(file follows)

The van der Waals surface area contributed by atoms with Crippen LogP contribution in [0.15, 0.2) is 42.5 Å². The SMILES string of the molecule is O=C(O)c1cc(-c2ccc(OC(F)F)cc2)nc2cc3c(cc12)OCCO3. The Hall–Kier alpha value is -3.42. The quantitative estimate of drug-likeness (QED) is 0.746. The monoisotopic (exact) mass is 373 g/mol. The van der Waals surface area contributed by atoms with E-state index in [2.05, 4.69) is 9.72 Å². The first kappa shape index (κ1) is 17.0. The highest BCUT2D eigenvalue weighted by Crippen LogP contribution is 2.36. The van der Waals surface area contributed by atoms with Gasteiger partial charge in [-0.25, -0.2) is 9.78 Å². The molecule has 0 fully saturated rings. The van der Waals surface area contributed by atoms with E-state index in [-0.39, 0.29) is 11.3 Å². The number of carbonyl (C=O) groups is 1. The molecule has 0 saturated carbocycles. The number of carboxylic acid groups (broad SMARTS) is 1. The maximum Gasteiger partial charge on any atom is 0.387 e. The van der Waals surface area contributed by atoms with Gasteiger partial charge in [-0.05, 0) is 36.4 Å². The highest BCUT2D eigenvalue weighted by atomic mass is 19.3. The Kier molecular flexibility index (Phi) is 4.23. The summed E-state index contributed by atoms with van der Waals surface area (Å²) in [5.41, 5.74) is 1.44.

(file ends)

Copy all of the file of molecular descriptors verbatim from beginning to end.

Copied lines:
The van der Waals surface area contributed by atoms with Crippen LogP contribution in [0.15, 0.2) is 42.5 Å². The SMILES string of the molecule is O=C(O)c1cc(-c2ccc(OC(F)F)cc2)nc2cc3c(cc12)OCCO3. The Hall–Kier alpha value is -3.42. The quantitative estimate of drug-likeness (QED) is 0.746. The monoisotopic (exact) mass is 373 g/mol. The van der Waals surface area contributed by atoms with E-state index in [2.05, 4.69) is 9.72 Å². The first kappa shape index (κ1) is 17.0. The highest BCUT2D eigenvalue weighted by Crippen LogP contribution is 2.36. The van der Waals surface area contributed by atoms with Gasteiger partial charge in [-0.25, -0.2) is 9.78 Å². The molecule has 0 fully saturated rings. The van der Waals surface area contributed by atoms with E-state index in [-0.39, 0.29) is 11.3 Å². The number of carbonyl (C=O) groups is 1. The molecule has 0 saturated carbocycles. The number of carboxylic acid groups (broad SMARTS) is 1. The maximum Gasteiger partial charge on any atom is 0.387 e. The van der Waals surface area contributed by atoms with Gasteiger partial charge in [-0.05, 0) is 36.4 Å². The highest BCUT2D eigenvalue weighted by atomic mass is 19.3. The Kier molecular flexibility index (Phi) is 4.23. The summed E-state index contributed by atoms with van der Waals surface area (Å²) in [5.41, 5.74) is 1.44.